My analysis suggests three priorities:There seems another obvious way to deal with too-big-to-fail, let the big fail.
First, help address ‘too-big-to-fail’.
The too-big-to-fail problem is a major prudential concern [...]. The Basel III capital surcharges for systemically important banks (up to 2.5% of risk-weighted assets) might be too small to give banks incentives to shrink. Bank competition policy can help address too-big-to-fail.
A blunt approach would be to use competition-policy tools to directly restrict bank size (by limiting mergers, forcing spin-offs, etc.). However it may be hard to restrict size on competitive grounds when banking is contestable and efficient. And since we do not know much about optimal bank size, blunt restrictions may have unintended effects.
A more nuanced approach would be price-based. Competition in banking is distorted because large banks have access to cheaper funding than small banks (thanks to the too-big-to-fail guarantee, as much as 80 basis points cheaper; [...]). Levelling the playing field is a natural area for competition policy. The funding advantage of too-big-to-fail banks can be offset through equivalent taxes or fines (think of a tax on wholesale funding of banks, with a rate that is increasing in bank size). This competition policy measure, as a by-product, would reduce excess incentives for banks to grow, reducing the too-big-to-fail problem.
Recent structural policy initiatives aim to restrict bank or non-bank activities that contribute to systemic risk [...]. These limits would have important interactions with competition policy.If there is a problem with "implicit public guarantees" then do away with the guarantees. In short let banks fail.
The Volcker Rule and the Vickers and Liikanen proposals suggest restricting market-based and, to an extent, international activities of banks. The rationale is that such activities may contribute disproportionately to systemic risk [...]. From a competition perspective, these restrictions might also be desirable. They would allow authorities to use different approaches to less contestable (core) and more contestable (market-based and international) sectors of banking, resulting in a more precise competition policy.
Another structural problem highlighted by the Crisis is excess competition for retail deposits. Retail deposits are the most stable source of bank funding [...]. When deposits are scarce, banks have to rely on unstable wholesale funding. A common reason for the scarcity of deposits is excess competition for household savings – from insurance companies or asset managers (as in Australia or the Nordics) or from local savings banks with implicit public guarantees (as in Germany). Competition policy may help by pressuring governments to level the playing field – deal with implicit guarantees and lax regulation of non-banks.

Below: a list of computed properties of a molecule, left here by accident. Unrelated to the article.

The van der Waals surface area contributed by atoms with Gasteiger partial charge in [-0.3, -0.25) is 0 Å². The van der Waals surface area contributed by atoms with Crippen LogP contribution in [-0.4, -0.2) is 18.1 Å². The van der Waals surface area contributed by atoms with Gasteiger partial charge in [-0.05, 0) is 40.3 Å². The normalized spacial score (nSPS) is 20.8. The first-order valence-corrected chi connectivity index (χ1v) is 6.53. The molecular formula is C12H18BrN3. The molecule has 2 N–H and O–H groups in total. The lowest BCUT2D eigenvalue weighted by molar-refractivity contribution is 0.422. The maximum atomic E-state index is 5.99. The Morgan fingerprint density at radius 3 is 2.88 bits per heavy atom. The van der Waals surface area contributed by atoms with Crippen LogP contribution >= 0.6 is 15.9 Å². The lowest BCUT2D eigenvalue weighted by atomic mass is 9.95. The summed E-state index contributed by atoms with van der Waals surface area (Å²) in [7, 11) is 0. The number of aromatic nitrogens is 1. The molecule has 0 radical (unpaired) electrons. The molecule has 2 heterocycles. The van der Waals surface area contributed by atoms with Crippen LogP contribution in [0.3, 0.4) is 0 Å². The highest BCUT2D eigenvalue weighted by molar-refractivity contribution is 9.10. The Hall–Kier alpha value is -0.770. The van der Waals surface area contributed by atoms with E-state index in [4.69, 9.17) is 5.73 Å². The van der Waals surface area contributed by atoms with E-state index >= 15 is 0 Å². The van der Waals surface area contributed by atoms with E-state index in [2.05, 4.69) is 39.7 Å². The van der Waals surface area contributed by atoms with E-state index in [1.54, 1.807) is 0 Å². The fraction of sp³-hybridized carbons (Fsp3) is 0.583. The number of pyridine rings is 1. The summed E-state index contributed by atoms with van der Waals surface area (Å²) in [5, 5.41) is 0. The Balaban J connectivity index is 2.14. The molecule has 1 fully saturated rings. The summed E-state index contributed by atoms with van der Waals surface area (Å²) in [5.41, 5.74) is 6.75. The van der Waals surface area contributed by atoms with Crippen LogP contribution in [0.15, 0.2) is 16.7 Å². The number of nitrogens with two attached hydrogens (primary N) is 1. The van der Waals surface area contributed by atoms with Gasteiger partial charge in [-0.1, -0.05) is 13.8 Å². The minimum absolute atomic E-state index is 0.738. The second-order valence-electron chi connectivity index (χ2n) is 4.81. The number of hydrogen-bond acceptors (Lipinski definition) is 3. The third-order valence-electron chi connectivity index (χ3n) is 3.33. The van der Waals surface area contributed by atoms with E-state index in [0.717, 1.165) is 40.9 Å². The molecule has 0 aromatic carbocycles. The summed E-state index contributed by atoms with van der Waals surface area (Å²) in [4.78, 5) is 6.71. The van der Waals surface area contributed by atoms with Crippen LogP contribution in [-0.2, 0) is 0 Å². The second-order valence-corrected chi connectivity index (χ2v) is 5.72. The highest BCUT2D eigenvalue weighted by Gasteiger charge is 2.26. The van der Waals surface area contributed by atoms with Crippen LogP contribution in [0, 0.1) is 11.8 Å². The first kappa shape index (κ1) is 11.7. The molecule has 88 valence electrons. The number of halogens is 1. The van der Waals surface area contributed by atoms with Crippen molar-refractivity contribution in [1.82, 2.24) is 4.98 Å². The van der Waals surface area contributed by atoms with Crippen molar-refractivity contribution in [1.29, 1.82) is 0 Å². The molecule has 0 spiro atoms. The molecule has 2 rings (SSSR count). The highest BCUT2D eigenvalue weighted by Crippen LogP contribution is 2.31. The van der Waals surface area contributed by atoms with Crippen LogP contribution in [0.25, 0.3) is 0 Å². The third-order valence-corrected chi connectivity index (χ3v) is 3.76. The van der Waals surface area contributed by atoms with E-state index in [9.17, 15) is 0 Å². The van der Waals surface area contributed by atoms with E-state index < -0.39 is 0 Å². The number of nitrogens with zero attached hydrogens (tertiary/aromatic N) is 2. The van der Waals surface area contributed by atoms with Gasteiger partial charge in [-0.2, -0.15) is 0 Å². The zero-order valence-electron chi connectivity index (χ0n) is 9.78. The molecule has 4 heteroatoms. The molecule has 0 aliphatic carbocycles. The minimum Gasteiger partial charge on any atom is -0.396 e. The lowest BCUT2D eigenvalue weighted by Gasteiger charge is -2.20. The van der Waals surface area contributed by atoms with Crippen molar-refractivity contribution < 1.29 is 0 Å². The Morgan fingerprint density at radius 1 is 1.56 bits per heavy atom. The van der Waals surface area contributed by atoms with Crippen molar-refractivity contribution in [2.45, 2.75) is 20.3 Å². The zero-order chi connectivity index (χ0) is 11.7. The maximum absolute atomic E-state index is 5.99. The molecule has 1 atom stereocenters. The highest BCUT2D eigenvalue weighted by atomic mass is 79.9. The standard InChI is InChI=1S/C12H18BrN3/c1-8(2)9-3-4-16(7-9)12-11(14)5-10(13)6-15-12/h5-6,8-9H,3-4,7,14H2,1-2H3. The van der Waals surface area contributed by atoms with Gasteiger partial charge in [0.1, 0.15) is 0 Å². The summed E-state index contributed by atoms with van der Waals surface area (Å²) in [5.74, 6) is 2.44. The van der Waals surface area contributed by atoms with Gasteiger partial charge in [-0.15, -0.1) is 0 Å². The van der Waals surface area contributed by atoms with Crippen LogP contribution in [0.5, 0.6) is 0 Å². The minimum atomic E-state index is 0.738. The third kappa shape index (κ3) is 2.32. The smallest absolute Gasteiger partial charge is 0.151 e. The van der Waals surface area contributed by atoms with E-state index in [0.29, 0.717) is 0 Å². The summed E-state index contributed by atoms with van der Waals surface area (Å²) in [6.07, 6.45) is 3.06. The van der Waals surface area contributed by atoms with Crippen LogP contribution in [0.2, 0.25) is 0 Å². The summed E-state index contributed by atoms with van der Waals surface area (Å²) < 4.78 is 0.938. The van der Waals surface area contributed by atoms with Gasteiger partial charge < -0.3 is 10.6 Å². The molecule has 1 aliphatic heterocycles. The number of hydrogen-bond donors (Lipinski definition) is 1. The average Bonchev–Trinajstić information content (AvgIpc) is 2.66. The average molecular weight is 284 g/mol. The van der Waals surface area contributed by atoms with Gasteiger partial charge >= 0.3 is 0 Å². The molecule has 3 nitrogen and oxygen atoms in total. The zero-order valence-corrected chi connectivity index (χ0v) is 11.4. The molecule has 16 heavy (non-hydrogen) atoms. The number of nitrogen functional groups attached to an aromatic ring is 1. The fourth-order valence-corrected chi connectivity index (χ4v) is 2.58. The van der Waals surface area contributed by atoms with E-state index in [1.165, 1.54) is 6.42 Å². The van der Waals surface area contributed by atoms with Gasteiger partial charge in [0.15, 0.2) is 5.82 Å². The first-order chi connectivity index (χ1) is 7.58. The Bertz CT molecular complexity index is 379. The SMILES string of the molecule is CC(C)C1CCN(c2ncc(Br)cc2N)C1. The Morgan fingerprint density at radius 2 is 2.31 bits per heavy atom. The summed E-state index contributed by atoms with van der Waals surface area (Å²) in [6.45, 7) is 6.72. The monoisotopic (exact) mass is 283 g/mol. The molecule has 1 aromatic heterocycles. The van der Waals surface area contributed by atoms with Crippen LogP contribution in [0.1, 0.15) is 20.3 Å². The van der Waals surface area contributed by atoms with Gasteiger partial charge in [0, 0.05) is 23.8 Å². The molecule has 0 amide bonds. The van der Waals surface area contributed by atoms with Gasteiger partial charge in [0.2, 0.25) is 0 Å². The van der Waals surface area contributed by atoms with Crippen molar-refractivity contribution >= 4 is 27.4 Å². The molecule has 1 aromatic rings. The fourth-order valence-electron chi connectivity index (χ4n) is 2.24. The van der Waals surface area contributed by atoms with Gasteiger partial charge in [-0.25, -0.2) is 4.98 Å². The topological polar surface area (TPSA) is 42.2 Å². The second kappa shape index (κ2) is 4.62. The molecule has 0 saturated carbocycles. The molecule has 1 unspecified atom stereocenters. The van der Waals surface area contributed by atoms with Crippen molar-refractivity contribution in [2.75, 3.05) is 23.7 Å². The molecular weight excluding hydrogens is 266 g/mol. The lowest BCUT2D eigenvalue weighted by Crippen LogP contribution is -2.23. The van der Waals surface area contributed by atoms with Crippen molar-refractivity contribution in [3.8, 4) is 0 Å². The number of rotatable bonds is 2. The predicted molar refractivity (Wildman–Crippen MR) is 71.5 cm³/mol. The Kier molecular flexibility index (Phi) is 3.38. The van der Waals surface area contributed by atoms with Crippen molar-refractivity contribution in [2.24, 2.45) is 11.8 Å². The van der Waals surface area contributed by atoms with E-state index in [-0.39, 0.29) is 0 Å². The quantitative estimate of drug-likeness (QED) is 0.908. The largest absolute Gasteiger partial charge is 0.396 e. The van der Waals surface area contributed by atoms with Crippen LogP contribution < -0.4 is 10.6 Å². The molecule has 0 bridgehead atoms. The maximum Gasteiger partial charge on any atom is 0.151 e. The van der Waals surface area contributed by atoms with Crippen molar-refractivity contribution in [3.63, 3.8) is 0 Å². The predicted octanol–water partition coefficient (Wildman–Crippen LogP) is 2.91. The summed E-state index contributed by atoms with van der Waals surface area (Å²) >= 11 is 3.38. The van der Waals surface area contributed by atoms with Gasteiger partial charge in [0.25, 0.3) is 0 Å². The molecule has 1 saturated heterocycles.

The Crisis put into sharp relief possible conflicts between bank competition policy and crisis management [...]. Normally, competition policy advocates limited government involvement in banks in order to maintain a level playing field. Yet, crisis management may require governments to take ownership in banks or offer banks guarantees in order to maintain financial stability and the capacity to lend. Also, governments may need to exercise control over banks to direct their restructuring.But does crisis management mean that governments have to take ownership of banks or offer banks guarantees? What is wrong with normal bankruptcy procedures? As Hart and Zingales have written,
In such exceptional circumstances, competition policy should acknowledge the trade-off between preserving the level playing field versus effective bank resolution, and aim for a balance. Also, competition policy might need to temporarily allow higher banking-system concentration, when that is necessary to allow banks to rebuild charter values or to facilitate the shrinking of a previously over-expanded banking-system.
As an example of an effective bankruptcy mechanism, one need look no further than the FDIC procedure for banks. When a bank gets into trouble the FDIC puts it into receivership and tries to find a buyer. Every time this procedure has been invoked the depositors were paid in full and had access to their money at all times. The system works well.
From this perspective, one must ask what would have been so bad about letting Bear Stearns, AIG and Citigroup (and in the future, General Motors) go into receivership or Chapter 11 bankruptcy? One argument often made is that these institutions had huge numbers of complicated claims, and that the bankruptcy of any one of them would have led to contagion and systemic failure, causing scores of further bankruptcies. AIG had to be saved, the argument goes, because it had trillions of dollars of credit default swaps with J.P. Morgan. These credit default swaps acted as hedges for trillions of dollars of credit default swaps that J.P. Morgan had with other parties. If AIG had gone bankrupt, J.P. Morgan would have found itself unhedged, putting its stability and that of others at risk.
This argument has some validity, but it suggests that the best way to proceed is to help third parties rather than the distressed company itself. In other words, instead of bailing out AIG and its creditors, it would have been better for the government to guarantee AIG's obligations to J.P. Morgan and those who bought insurance from AIG. Such an action would have nipped the contagion in the bud, probably at much smaller cost to taxpayers than the cost of bailing out the whole of AIG. It would also have saved the government from having to take a position on AIG's viability as a business, which could have been left to a bankruptcy court. Finally, it would have minimized concerns about moral hazard. AIG may be responsible for its financial problems, but the culpability of those who do business with AIG is less clear, and so helping them out does not reward bad behavior.